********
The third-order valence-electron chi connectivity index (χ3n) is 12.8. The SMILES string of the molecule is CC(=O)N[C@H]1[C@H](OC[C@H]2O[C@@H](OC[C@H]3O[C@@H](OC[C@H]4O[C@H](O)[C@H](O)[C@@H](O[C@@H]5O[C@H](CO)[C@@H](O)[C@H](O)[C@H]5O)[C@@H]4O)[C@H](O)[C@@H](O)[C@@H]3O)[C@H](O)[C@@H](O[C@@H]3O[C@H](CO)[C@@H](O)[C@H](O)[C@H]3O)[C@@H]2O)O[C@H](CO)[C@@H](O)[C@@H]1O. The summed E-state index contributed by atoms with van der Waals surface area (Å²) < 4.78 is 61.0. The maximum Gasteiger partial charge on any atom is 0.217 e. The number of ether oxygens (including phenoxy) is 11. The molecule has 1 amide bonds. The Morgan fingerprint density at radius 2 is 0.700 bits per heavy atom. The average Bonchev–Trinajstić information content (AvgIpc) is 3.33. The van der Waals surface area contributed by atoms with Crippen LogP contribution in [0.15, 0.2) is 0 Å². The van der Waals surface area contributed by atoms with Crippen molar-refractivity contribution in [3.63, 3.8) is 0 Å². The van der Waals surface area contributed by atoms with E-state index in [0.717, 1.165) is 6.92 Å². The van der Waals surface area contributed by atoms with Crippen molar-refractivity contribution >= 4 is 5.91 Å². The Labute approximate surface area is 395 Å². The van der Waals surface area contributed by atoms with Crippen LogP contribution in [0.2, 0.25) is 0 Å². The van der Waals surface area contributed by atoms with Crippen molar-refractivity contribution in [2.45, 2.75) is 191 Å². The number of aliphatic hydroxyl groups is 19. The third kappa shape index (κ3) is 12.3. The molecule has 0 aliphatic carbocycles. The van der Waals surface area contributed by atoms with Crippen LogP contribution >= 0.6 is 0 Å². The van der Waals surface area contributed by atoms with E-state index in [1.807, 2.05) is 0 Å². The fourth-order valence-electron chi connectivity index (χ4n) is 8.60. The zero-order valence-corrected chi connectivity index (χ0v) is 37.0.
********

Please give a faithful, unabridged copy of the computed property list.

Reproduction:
The third-order valence-electron chi connectivity index (χ3n) is 12.8. The SMILES string of the molecule is CC(=O)N[C@H]1[C@H](OC[C@H]2O[C@@H](OC[C@H]3O[C@@H](OC[C@H]4O[C@H](O)[C@H](O)[C@@H](O[C@@H]5O[C@H](CO)[C@@H](O)[C@H](O)[C@H]5O)[C@@H]4O)[C@H](O)[C@@H](O)[C@@H]3O)[C@H](O)[C@@H](O[C@@H]3O[C@H](CO)[C@@H](O)[C@H](O)[C@H]3O)[C@@H]2O)O[C@H](CO)[C@@H](O)[C@@H]1O. The summed E-state index contributed by atoms with van der Waals surface area (Å²) < 4.78 is 61.0. The maximum Gasteiger partial charge on any atom is 0.217 e. The number of ether oxygens (including phenoxy) is 11. The molecule has 1 amide bonds. The Morgan fingerprint density at radius 2 is 0.700 bits per heavy atom. The average Bonchev–Trinajstić information content (AvgIpc) is 3.33. The van der Waals surface area contributed by atoms with Crippen LogP contribution in [0.15, 0.2) is 0 Å². The van der Waals surface area contributed by atoms with Crippen molar-refractivity contribution in [3.63, 3.8) is 0 Å². The van der Waals surface area contributed by atoms with E-state index in [0.717, 1.165) is 6.92 Å². The van der Waals surface area contributed by atoms with Crippen molar-refractivity contribution >= 4 is 5.91 Å². The Labute approximate surface area is 395 Å². The van der Waals surface area contributed by atoms with Crippen LogP contribution in [0.2, 0.25) is 0 Å². The van der Waals surface area contributed by atoms with Crippen molar-refractivity contribution in [2.45, 2.75) is 191 Å². The number of aliphatic hydroxyl groups is 19. The third kappa shape index (κ3) is 12.3. The molecule has 0 aliphatic carbocycles. The van der Waals surface area contributed by atoms with Crippen LogP contribution >= 0.6 is 0 Å². The van der Waals surface area contributed by atoms with E-state index in [1.807, 2.05) is 0 Å². The fourth-order valence-electron chi connectivity index (χ4n) is 8.60. The zero-order valence-corrected chi connectivity index (χ0v) is 37.0.